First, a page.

The time for talking is over, says a member of the conference committee on pensions.
“If you’re a member of the Illinois General Assembly who has seen what we’ve had to do with budgets over the last three or four years, and has seen the way the pensions (have) pressured our other budget-making operations, to not be for this bill is perplexing,” says State Rep. Mike Zalewski (D-Riverside), a member of the conference committee on pension reform.
Today is the day Illinois lawmakers are expected to vote on a pension restructuring bill that, among other things, calls for a higher retirement age for some workers and a 401(k)-style option. The bill’s backers tout its savings as $160 billion over 30 years.
“I’m working through the numbers. I’m undecided at this point,” said State Rep. David McSweeney (R-Barrington Hills). “The good part is the cost-of-living adjustment changes – that’ll help save the system – (and) the increase in the retirement age. The bad parts (to me are) … the reduction in the employee contributions, and I’m concerned the savings might be backloaded.”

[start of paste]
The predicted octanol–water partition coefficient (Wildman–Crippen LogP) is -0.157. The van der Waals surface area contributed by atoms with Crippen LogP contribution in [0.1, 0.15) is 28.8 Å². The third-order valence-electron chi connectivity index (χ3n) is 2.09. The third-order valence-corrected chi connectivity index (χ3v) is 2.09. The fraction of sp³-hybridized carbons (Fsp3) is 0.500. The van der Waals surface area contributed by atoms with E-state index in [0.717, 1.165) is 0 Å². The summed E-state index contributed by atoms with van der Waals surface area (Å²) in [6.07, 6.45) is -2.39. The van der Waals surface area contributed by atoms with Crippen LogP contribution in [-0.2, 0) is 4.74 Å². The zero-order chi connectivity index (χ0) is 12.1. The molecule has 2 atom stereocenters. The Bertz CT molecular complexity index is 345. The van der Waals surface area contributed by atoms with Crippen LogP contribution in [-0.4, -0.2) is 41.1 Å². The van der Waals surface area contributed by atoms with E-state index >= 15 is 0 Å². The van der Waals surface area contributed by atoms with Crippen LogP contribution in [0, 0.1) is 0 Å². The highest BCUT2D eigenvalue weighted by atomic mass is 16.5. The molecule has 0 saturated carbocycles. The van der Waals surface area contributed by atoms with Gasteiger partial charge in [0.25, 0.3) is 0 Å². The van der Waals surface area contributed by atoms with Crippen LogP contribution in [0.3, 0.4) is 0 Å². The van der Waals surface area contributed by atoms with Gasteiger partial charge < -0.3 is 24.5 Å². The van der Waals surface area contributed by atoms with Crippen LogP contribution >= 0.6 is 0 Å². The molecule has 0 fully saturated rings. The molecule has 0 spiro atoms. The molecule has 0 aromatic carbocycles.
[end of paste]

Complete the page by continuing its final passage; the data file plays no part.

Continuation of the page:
Two of the people who have probably spent more time on the issue than anybody over the last two years weighed in on the subject of gubernatorial politics and the bill.
“I find it disappointing that, after years of work on this and finally getting a compromise, that – all of a sudden – it’s important to delay or to do something different,” says State Rep. Elaine Nekritz (D-Northbrook).
“My view is the job of governor is solving problems for the state of Illinois and its people,” says State Sen. Daniel Biss (D-Evanston). “What we’ve learned is that, for some people, the job of running for governor is the opposite of that.”
Democratic Gov. Pat Quinn and State Sen. Bill Brady (R-Bloomington) are in favor of the bill. State Sen. Kirk Dillard (R-Hinsdale) says more time is needed. Treasurer Dan Rutherford and financier Bruce Rauner, both Republicans, urge a No vote..